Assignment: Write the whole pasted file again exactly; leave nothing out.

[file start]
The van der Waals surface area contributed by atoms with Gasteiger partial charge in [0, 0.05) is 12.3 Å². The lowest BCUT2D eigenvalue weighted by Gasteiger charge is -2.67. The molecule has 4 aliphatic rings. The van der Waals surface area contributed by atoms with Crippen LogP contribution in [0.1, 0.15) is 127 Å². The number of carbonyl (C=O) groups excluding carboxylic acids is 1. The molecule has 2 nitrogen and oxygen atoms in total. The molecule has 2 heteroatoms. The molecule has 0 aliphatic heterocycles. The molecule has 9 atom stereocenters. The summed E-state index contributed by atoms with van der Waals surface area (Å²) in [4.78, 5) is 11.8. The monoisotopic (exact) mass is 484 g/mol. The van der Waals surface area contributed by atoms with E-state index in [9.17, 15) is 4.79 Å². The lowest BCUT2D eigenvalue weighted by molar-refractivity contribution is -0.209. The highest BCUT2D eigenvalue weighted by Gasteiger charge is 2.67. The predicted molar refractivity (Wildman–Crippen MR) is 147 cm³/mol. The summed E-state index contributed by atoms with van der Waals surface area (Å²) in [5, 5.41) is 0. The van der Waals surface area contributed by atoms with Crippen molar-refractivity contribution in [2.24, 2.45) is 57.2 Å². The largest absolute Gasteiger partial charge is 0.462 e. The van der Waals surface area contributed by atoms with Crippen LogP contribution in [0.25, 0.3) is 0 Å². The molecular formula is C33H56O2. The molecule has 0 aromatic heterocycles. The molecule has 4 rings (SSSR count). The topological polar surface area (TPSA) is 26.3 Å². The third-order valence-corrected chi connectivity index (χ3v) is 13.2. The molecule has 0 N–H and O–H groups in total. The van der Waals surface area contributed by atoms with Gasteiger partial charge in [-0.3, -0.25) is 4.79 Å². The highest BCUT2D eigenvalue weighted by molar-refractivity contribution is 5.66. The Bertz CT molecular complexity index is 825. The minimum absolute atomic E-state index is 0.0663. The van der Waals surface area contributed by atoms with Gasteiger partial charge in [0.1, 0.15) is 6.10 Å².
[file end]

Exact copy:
The van der Waals surface area contributed by atoms with Gasteiger partial charge in [0, 0.05) is 12.3 Å². The lowest BCUT2D eigenvalue weighted by Gasteiger charge is -2.67. The molecule has 4 aliphatic rings. The van der Waals surface area contributed by atoms with Crippen LogP contribution in [0.1, 0.15) is 127 Å². The number of carbonyl (C=O) groups excluding carboxylic acids is 1. The molecule has 2 nitrogen and oxygen atoms in total. The molecule has 2 heteroatoms. The molecule has 0 aliphatic heterocycles. The molecule has 9 atom stereocenters. The summed E-state index contributed by atoms with van der Waals surface area (Å²) in [4.78, 5) is 11.8. The monoisotopic (exact) mass is 484 g/mol. The van der Waals surface area contributed by atoms with E-state index in [9.17, 15) is 4.79 Å². The lowest BCUT2D eigenvalue weighted by molar-refractivity contribution is -0.209. The highest BCUT2D eigenvalue weighted by Gasteiger charge is 2.67. The predicted molar refractivity (Wildman–Crippen MR) is 147 cm³/mol. The summed E-state index contributed by atoms with van der Waals surface area (Å²) in [5, 5.41) is 0. The van der Waals surface area contributed by atoms with Crippen molar-refractivity contribution in [2.24, 2.45) is 57.2 Å². The largest absolute Gasteiger partial charge is 0.462 e. The van der Waals surface area contributed by atoms with Crippen LogP contribution in [0.25, 0.3) is 0 Å². The molecular formula is C33H56O2. The molecule has 0 aromatic heterocycles. The molecule has 4 rings (SSSR count). The topological polar surface area (TPSA) is 26.3 Å². The third-order valence-corrected chi connectivity index (χ3v) is 13.2. The molecule has 0 N–H and O–H groups in total. The van der Waals surface area contributed by atoms with Gasteiger partial charge in [-0.3, -0.25) is 4.79 Å². The highest BCUT2D eigenvalue weighted by molar-refractivity contribution is 5.66. The Bertz CT molecular complexity index is 825. The minimum absolute atomic E-state index is 0.0663. The van der Waals surface area contributed by atoms with Gasteiger partial charge in [0.1, 0.15) is 6.10 Å².